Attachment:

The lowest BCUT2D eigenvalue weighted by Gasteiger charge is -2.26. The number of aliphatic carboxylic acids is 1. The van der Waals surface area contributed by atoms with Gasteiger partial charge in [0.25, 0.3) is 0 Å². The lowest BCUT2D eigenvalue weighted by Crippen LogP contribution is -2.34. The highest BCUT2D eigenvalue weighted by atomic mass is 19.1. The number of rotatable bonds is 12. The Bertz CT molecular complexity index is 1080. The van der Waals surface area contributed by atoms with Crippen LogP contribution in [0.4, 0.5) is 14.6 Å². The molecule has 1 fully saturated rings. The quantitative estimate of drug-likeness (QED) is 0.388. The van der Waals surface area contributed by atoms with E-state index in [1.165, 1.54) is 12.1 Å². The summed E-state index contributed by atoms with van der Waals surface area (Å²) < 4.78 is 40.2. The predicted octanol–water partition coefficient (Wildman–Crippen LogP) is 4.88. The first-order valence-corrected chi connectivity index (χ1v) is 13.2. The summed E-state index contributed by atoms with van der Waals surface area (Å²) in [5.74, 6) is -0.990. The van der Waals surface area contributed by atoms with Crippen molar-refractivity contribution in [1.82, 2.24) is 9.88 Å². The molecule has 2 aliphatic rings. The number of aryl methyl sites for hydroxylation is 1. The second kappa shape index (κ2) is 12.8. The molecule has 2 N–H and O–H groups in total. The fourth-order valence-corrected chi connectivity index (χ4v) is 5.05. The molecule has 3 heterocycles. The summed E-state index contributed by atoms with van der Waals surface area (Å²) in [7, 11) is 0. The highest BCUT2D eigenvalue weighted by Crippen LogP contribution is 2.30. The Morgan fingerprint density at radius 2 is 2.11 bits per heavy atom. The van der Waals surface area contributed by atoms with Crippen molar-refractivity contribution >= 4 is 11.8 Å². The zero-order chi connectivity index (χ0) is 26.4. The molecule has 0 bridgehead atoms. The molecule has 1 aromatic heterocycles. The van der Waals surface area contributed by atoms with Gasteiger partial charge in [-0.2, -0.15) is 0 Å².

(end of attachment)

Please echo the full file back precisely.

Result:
The lowest BCUT2D eigenvalue weighted by Gasteiger charge is -2.26. The number of aliphatic carboxylic acids is 1. The van der Waals surface area contributed by atoms with Gasteiger partial charge in [0.25, 0.3) is 0 Å². The lowest BCUT2D eigenvalue weighted by Crippen LogP contribution is -2.34. The highest BCUT2D eigenvalue weighted by atomic mass is 19.1. The number of rotatable bonds is 12. The Bertz CT molecular complexity index is 1080. The van der Waals surface area contributed by atoms with Crippen LogP contribution in [0.4, 0.5) is 14.6 Å². The molecule has 1 fully saturated rings. The quantitative estimate of drug-likeness (QED) is 0.388. The van der Waals surface area contributed by atoms with E-state index in [1.165, 1.54) is 12.1 Å². The summed E-state index contributed by atoms with van der Waals surface area (Å²) < 4.78 is 40.2. The predicted octanol–water partition coefficient (Wildman–Crippen LogP) is 4.88. The first-order valence-corrected chi connectivity index (χ1v) is 13.2. The summed E-state index contributed by atoms with van der Waals surface area (Å²) in [5.74, 6) is -0.990. The van der Waals surface area contributed by atoms with Crippen molar-refractivity contribution in [1.82, 2.24) is 9.88 Å². The molecule has 2 aliphatic rings. The number of aryl methyl sites for hydroxylation is 1. The second kappa shape index (κ2) is 12.8. The molecule has 2 N–H and O–H groups in total. The fourth-order valence-corrected chi connectivity index (χ4v) is 5.05. The molecule has 3 heterocycles. The summed E-state index contributed by atoms with van der Waals surface area (Å²) in [7, 11) is 0. The highest BCUT2D eigenvalue weighted by Crippen LogP contribution is 2.30. The Morgan fingerprint density at radius 2 is 2.11 bits per heavy atom. The van der Waals surface area contributed by atoms with Crippen molar-refractivity contribution >= 4 is 11.8 Å². The zero-order chi connectivity index (χ0) is 26.4. The molecule has 0 bridgehead atoms. The molecule has 1 aromatic heterocycles. The van der Waals surface area contributed by atoms with Gasteiger partial charge in [-0.2, -0.15) is 0 Å².